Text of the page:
Warehouse incoming mass becomes a heating / cooling load

asked 2017-02-14 09:31:18 -0500

updated 2017-04-01 11:01:42 -0500

Dear forum, I've recently refined my approach to making an energy model reflect the HVAC loads caused by incoming products to a warehouse, and would love feedback regarding whether I have covered the key aspects. This is a topic which I have not seen addressed in forums or elsewhere, but it seems significant for certain buildings.

One the one hand, this took a while to figure out and create. On the other hand, I think it can be replicated very quickly and adds more depth to models which have lots of incoming material.

Background: Some warehouses receive tons of product each day from delivery vehicles like semi-trailers. The contents of the trailers are generally at the same temperature as the outdoors and so impose a heating load on the building in the winter and cooling load in the summer. I'm not always sure if the load is worth modeling, but wanted to make a fast way to include that load. Here's what I have done so far:

  1. Find out or make assumptions about the rate at which material arrives, resulting in somethng like: image description
  2. Quantify that as a peak load on a Winter DesignDay (lower right of the image below)
  3. If the product moves from one zone to another, (e.g., receiving dock to storage), determine how long it stays in the first zone and assign a fraction of the total load to the time it spends in each zone. (the chart below uses a simple quadratic formula to portion the load to each hour) image description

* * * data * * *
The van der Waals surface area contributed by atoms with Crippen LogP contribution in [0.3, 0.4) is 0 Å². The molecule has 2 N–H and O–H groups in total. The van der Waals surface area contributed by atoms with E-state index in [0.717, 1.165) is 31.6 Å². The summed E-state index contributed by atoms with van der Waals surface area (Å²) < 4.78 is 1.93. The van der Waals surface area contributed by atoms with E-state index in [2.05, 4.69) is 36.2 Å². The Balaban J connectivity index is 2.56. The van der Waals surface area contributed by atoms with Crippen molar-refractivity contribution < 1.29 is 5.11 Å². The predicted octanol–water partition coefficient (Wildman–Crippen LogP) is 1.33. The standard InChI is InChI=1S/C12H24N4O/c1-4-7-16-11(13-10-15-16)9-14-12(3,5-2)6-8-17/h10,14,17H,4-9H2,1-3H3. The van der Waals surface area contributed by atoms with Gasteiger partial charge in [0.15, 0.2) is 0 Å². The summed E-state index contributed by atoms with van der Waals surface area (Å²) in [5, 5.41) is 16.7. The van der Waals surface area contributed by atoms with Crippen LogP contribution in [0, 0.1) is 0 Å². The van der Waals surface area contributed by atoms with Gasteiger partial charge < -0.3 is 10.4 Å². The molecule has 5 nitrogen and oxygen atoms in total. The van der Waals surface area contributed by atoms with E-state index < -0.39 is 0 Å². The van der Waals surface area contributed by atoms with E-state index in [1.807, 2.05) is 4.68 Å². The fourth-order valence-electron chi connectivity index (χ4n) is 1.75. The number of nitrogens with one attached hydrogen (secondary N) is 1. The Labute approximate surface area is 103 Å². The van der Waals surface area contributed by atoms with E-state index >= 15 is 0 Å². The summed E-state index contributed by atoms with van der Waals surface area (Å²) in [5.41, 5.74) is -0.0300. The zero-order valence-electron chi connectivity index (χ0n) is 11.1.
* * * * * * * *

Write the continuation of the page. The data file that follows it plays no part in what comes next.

4. Review the weather file to see monthly average temperature and apply a fraction for (monthly temp / peak temp) to each month. (I've made a TMY spreadsheet which figures out the average temp for 12 time periods in a year.)

image description

  1. Put those values in Schedule objects (one for heating, one for cooling, one of which is always =0) image description
  2. Make the load a negative value in winter, positive in summer and run the model image description

I occasionally model a building in which a heating process (e.g., oven) adds energy to parts which then cool inside the zone. That situation can be modeled with a fairly simple adaptation of this approach.

p.s., I'm happy to share the tool if you agree with the process and are interested.

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@Jim Dirkes I think that this process all totally makes sense for looking at the impact of incoming product on warehouses and other storage facilities. For interested EnergyPlus users, this thread is mentioned in another post here and discusses how to use EMS to take this approach a step further.

Aaron Boranian gravatar image Aaron Boranian  ( 2020-02-06 11:01:26 -0500 )edit